Friday, April 11, 2008

Services Like Laundry

Just over a year ago, fed up with the over-use of the Lego brick metaphor, my colleague David Sprott proposed the laundry model of SOA (Explaining SOA to the Business). Antony Reynolds of Oracle quoted this in his blog today (The Laundry Model of SOA), which is what reminded me.

Both David and Antony talk about the contract basis of the laundry model.
  • I delegate something (in this case cleaning) to the laundry service.
  • Officially I don't care how it's done (although the term "dry cleaning" seems to indicate a preferred implementation).
  • The laundry service accepts some (limited) liability for any failure.
These are typical characteristics of pretty much any kind of service, more or less. But there is a particular characteristic of the laundry service I want to talk about.
  • I entrust the service with something (an asset) that belongs to me.
  • I expect the laundryman to be discrete. I do not want my dirty linen washed in public - in other words, I do not expect the laundryman to draw any inferences from the state of my clothes, or to pass these inferences to inquisitive journalists.
  • If something goes wrong with the service, then my asset is damaged. The potential liability is linked to the value of the asset, not to the value of the service. (If my dress suit is ruined, I am not going to be happy if I just get the cost of the cleaning reimbursed.)
  • I do not authorize the service provider to use the asset for his own purposes. (I do not expect the laundryman to borrow my suit for his daughter's wedding.)
These characteristics are common to many services. I do not expect my CRM provider to try and sell things to my customers, nor to allow identity thieves to access their information. (Indeed, the customer information may not belong to me either; it arguably belongs to the customers themselves, who have entrusted me with their information according to the same pattern.) I do not expect my ISP to read my email, or interpret my search history. (Perhaps I'm being naive about that.)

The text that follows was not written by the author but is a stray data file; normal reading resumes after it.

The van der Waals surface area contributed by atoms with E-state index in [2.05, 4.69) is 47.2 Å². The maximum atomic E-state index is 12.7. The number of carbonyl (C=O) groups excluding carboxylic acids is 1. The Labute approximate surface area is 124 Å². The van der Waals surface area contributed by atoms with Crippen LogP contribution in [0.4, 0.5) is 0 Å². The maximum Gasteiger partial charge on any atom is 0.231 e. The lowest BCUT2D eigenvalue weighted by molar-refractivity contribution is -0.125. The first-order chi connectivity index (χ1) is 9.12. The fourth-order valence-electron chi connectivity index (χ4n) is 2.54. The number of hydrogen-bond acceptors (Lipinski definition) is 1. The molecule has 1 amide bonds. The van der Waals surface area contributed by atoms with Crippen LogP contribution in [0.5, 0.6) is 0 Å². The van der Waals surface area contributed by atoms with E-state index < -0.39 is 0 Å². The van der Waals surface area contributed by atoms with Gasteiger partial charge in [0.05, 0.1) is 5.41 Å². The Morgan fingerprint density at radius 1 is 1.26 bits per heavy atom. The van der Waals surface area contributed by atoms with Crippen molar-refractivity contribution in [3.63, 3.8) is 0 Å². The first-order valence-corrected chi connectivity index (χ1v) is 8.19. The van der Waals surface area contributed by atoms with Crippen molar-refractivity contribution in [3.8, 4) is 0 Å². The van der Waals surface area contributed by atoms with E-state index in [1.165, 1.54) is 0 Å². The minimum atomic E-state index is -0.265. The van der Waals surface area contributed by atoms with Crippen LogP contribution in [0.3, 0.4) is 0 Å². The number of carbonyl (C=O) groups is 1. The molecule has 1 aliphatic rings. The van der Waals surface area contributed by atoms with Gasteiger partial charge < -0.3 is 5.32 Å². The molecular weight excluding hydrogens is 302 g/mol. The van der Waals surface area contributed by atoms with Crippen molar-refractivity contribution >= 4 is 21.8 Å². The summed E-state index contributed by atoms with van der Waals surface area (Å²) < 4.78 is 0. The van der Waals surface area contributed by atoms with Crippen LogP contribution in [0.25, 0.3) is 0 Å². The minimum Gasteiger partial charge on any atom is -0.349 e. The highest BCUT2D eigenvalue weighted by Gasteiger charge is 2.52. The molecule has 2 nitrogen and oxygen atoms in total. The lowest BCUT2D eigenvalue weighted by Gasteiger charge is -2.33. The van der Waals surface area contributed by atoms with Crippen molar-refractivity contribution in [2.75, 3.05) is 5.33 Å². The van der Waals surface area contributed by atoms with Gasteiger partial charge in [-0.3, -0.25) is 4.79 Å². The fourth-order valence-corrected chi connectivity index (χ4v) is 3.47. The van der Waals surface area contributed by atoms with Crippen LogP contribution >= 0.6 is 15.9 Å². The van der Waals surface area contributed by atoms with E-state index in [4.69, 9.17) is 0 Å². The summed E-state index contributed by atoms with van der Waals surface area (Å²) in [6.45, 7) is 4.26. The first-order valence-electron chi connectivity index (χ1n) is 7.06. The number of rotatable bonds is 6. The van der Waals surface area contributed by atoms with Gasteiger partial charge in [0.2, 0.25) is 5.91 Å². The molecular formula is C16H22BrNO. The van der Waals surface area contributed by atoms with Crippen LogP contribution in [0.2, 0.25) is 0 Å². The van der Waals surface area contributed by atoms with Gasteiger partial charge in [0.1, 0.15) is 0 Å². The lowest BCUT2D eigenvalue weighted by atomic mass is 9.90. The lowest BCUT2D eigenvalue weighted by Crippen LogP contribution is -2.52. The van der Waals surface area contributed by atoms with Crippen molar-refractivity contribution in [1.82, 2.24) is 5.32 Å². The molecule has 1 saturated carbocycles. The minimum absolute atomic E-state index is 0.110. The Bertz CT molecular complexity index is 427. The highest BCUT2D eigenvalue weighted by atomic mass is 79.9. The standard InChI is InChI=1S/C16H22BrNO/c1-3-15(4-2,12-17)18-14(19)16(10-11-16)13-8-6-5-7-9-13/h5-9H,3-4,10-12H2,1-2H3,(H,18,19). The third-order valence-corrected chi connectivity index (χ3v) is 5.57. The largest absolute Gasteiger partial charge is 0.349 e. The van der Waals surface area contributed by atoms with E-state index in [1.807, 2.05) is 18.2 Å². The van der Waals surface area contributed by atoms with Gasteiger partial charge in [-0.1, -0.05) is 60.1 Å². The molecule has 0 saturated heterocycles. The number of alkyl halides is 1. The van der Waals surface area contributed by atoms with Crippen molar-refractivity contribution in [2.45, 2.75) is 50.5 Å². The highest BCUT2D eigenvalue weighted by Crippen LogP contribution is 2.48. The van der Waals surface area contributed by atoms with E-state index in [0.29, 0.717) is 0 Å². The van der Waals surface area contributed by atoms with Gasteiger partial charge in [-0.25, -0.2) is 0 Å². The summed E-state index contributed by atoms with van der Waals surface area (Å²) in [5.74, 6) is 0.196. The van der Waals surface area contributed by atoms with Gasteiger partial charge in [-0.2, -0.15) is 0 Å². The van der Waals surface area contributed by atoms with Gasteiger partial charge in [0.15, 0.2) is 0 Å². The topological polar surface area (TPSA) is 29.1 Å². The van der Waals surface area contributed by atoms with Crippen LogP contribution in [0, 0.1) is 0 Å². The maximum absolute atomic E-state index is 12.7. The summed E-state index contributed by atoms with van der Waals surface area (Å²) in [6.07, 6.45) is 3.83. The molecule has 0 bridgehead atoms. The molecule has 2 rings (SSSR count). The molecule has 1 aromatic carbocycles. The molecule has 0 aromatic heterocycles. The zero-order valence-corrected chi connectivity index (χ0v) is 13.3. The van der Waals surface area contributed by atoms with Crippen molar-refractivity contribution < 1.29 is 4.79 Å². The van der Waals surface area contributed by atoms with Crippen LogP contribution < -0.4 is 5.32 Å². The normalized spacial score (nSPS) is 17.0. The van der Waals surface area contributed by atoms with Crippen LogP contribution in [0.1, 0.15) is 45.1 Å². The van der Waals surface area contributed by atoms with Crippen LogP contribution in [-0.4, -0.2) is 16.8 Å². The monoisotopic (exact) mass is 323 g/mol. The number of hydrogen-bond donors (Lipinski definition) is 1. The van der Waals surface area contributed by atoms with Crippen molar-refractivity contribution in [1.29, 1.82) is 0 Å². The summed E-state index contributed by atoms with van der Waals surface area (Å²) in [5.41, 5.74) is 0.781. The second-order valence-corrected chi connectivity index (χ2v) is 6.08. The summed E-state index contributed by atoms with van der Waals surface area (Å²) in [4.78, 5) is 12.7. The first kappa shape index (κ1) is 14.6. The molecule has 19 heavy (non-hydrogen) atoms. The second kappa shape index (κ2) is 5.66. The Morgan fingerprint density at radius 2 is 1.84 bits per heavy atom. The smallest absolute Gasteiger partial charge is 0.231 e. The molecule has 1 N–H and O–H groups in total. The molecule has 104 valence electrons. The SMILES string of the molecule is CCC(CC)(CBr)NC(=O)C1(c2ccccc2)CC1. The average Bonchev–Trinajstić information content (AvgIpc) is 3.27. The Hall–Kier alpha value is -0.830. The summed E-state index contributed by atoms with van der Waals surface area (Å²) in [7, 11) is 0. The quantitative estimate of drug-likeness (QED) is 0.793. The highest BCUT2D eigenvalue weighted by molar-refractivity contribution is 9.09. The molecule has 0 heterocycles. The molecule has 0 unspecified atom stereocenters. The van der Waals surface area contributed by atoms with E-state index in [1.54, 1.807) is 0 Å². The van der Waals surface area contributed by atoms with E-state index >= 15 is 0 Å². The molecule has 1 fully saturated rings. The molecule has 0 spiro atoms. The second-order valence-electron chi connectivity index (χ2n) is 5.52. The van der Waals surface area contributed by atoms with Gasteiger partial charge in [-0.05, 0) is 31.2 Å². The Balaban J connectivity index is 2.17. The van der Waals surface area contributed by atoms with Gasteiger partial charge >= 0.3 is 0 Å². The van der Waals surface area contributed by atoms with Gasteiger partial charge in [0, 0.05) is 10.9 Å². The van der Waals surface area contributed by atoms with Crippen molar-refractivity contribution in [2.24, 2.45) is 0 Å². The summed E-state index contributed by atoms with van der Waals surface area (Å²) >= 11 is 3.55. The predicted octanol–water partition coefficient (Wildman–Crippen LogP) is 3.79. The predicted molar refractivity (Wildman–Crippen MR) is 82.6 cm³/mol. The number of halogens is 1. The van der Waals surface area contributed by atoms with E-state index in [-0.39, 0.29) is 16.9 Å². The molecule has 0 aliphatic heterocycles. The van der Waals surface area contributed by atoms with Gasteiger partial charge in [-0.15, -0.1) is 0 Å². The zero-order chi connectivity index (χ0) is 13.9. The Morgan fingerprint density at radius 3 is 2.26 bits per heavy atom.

However, there are many services where this is not clearly agreed. Perhaps I get some cut-price service, and this is only economically viable because the service provider expects to be able to broadcast some advertising to me or my customers. But if I am careless with the small print on the contract, I may not have understood this aspect of the deal.

And there are many services where this simply doesn't apply. For example, information services often simply involve transferring information from the service provider to the consumer, while Software-as-a-Service may simply involve transferring functionality. Obviously there are trust issues here as well - I trust the BBC to provide accurate and balanced news, I trust my internet security provider to protect me from viruses, I trust Microsoft Excel to calculate my profits correctly - but these are not linked in quite the same way to specific assets.

So I think the laundry metaphor is a very useful one, but like any metaphor we must be careful not to push it too far. All services are a bit like laundry, and some services are very much like laundry, but few services are totally like laundry.

See also

Services Not All Like Laundry (July 2008)
Laundry as Intelligence (Oct 2008)
Understanding Business Services (November 2012)


Rajesh Raheja said...

Great article. I have mentioned yet another analogy using home construction that I have used successfully in the past.

Richard Veryard said...

Hi Rajesh. Your example is a good one, raising lots of issues about the way different types of service (delivering materials, working on the materials, certifying that the work satisfies building regulations) must be orchestrated. How do the electricians and the plumbers and the painters avoid getting in one another's way - do they talk directly to one another, or only via the general contractor?

Thanks for mentioning this post. For the sake of completeness, you might also want to look at the sequel Services Not All Like Laundry.

David Sprott said...

The post Explaining SOA to Business can be found at: